Psychoeducation is an essential initial component of any insomnia treatment. It includes basic knowledge about the function of sleep, its normal and disturbed course, and explanation of sleep hygiene, i.e. simple rules and recommendations for everyday life that promote sleep, as well as information about what impedes sleep. Some people with sleep disorders have never heard of sleep hygiene and have never thought about it; others know most of the rules but do not follow them. In essence, it is also about dispelling patients' often false and fearful ideas about their sleep. They tend to associate their bed and bedroom environment not with sleep itself, but with activities that are incompatible with sleep, such as reading, working, problem solving, thinking, watching TV or using tablets and smartphones. It is therefore advisable to start by redesigning the bedroom and sleep environment to relieve the negative conditioning.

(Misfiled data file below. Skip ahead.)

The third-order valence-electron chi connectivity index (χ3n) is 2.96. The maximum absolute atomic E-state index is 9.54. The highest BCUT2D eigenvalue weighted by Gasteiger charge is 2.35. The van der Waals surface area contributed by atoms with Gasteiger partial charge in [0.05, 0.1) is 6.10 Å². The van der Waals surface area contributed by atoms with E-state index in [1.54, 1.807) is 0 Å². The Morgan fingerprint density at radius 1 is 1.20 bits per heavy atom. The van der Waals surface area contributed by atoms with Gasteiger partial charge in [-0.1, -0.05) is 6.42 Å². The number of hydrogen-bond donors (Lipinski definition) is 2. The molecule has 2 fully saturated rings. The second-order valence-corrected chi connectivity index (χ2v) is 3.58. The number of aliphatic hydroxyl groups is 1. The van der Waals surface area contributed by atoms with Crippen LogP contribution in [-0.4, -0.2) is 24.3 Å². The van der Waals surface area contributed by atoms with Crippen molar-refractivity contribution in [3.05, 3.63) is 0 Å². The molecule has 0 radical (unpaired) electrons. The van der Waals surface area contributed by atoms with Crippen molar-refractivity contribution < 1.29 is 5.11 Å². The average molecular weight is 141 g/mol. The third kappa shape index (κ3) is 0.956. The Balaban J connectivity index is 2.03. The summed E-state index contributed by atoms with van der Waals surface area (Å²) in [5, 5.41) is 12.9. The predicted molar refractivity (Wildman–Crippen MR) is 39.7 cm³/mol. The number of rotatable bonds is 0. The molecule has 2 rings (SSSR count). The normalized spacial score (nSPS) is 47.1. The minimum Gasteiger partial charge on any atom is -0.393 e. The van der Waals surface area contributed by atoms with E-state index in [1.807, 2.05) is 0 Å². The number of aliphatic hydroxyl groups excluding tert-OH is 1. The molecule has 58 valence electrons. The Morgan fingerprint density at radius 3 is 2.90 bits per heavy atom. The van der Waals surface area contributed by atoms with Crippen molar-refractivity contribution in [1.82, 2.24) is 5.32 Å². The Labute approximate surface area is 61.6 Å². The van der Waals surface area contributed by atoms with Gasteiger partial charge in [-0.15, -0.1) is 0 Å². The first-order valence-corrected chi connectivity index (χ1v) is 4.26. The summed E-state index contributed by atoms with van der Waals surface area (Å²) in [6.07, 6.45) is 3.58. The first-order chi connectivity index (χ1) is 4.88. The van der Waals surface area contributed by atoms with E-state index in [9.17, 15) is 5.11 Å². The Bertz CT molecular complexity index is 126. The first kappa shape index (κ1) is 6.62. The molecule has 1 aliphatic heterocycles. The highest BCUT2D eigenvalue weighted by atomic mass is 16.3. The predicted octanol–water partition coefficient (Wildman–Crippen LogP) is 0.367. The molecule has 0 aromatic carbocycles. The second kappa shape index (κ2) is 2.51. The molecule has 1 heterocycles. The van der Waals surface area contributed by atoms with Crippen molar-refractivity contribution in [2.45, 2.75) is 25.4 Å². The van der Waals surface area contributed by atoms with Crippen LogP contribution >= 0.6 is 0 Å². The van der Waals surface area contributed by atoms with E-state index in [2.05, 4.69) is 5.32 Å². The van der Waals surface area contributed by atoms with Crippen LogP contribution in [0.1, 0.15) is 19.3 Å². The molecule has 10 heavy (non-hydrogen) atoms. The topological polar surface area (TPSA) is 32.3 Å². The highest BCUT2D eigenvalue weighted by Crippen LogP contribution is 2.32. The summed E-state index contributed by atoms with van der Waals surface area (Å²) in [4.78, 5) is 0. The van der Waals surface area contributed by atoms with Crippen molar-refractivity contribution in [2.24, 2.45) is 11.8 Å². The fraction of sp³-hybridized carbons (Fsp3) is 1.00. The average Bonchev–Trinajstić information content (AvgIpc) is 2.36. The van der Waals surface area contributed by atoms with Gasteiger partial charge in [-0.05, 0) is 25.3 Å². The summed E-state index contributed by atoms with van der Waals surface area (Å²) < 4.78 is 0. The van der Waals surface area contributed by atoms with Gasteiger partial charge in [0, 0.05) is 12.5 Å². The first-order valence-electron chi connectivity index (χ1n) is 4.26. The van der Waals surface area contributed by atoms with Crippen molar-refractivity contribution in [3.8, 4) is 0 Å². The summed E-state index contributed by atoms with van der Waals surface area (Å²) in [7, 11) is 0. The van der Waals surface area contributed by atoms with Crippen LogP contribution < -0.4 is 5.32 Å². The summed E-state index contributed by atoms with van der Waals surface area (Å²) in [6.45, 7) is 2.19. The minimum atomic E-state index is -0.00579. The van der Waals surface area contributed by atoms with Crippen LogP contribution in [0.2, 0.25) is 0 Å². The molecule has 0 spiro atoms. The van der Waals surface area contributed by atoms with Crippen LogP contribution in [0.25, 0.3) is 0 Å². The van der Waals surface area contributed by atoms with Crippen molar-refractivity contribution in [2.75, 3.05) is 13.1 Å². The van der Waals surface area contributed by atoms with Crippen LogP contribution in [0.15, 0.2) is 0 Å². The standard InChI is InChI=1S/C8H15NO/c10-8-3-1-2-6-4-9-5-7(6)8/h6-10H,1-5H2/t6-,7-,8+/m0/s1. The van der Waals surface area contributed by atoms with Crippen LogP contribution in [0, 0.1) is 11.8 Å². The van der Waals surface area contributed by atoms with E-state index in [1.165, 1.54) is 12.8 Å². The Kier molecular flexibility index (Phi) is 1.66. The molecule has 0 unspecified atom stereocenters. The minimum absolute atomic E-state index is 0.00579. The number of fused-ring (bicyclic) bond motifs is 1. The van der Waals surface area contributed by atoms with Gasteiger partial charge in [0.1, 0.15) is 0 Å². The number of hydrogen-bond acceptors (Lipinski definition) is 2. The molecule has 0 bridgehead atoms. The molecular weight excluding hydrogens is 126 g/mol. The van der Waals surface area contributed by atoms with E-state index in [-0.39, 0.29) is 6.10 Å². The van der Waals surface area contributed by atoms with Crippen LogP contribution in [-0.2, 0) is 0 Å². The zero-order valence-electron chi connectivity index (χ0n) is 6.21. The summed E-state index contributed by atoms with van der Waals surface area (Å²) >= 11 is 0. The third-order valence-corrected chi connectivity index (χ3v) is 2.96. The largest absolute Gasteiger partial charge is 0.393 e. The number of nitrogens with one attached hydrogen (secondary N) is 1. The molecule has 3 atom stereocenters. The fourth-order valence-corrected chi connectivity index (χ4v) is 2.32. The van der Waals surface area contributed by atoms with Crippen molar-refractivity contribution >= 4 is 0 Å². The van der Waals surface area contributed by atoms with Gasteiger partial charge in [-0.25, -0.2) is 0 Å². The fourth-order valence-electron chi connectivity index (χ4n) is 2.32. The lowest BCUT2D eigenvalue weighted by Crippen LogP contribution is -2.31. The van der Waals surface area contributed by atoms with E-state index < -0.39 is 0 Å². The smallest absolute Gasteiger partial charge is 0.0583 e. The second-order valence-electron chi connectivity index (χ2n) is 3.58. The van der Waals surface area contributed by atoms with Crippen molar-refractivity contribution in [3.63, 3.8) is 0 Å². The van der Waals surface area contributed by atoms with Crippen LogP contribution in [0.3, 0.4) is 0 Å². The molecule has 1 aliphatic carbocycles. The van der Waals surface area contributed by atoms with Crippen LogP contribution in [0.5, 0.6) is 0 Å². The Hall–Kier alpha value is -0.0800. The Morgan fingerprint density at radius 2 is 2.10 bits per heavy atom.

People are biologically attuned to wake up in the light and sleep in the dark. Therefore, the bedroom should be adequately darkened with curtains or blinds. Make sure there are no disturbing light sources such as computer screens or bright clocks in the sleeping area. Clocks are particularly disruptive to sleep because looking at the clock activates consciousness and triggers cognitive processes that can disrupt sleep. A lower room temperature also promotes sleep: many people make the mistake of going to sleep in rooms that are too warm. Especially in the cold season, it is a good idea to have the bedroom aired and the heating set at between 15 and 19°C. It is worth investing in a good bed, a suitable mattress, good quality sheets and pillows, bed linen and pyjamas. It is a good idea to visit one or more specialist shops for advice and to pick out the right bedding for you. A good night's sleep is worth almost any investment, as people spend more or less a third of their lives in bed.